New York (HedgeCo.Net) – Since 1996, during negative performance years, the average large hedge fund experienced less severe losses than the average small hedge fund, according to new research from hedge fund analytics provider PerTrac.
The sixth annual version of its analysis of performance trends for hedge funds of different sizes and ages.
The study, Impact of Size and Age on Hedge Fund Performance: 1996 – 2011, shows that the average large fund outperformed the average small fund in the negative performance years of 2008 and 2011. During the 41 months since 1996 in which hedge funds of all sizes posted negative performance results, the average large fund lost less than the average small fund in 61% of these monthly periods.
The study, which utilizes fifteen leading global hedge databases, including five distinctive dead hedge fund databases to analyze the 2011 hedge fund universe, also shows that the large funds dipped 2.63% on average in 2011, the least when compared to small funds’ 2.78% and mid-size funds’ 2.95% slides. Large funds also maintained lower annualized volatility statistics relative to small funds. The study defines a fund as “small” if its assets under management (AUM) are less than $100 million, “mid-size” if assets are between $100 and $500 million, and “large” if assets managed exceed $500 million.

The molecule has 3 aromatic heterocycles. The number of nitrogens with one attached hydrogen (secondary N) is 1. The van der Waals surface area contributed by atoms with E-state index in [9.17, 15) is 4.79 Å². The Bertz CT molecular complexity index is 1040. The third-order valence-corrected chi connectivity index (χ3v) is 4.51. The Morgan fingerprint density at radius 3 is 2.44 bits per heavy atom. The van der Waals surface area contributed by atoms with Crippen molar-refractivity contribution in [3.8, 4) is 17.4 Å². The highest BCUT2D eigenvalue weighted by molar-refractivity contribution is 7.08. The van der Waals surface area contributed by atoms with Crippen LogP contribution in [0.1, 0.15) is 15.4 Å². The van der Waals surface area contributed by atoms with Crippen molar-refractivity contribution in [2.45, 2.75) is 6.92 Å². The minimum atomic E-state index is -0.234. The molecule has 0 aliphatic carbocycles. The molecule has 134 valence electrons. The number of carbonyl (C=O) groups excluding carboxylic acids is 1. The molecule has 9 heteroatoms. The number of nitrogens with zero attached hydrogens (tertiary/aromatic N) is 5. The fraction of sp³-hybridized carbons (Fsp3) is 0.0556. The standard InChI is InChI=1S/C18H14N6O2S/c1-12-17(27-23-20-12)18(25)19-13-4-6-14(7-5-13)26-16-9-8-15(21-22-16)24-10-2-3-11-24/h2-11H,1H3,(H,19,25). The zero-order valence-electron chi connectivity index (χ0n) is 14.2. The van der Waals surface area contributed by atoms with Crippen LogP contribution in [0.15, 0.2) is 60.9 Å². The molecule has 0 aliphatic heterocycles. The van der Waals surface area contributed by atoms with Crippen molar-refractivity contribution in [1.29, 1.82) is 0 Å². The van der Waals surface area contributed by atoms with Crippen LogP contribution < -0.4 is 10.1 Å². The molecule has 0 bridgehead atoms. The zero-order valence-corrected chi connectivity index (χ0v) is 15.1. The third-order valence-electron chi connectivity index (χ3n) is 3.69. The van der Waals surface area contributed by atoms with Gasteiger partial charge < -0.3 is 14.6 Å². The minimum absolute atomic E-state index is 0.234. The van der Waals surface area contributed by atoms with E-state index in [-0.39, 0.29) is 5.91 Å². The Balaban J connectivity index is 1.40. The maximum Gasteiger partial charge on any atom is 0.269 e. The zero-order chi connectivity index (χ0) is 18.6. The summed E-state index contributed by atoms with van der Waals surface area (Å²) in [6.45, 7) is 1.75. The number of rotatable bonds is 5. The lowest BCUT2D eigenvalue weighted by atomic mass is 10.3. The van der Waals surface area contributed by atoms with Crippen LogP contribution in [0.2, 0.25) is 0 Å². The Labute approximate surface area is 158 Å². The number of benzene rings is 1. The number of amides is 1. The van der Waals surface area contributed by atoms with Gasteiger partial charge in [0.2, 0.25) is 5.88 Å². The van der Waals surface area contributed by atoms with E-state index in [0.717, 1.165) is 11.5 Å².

“The findings suggest that investors interested in exposure to hedge funds and seeking to protect their wealth should examine funds with over $500 million in AUM, since the average large fund has had lower losses in negative performance years and lower annualized deviation figures compared to the average small fund,” said Jed Alpert, Managing Director of Global Marketing at PerTrac.
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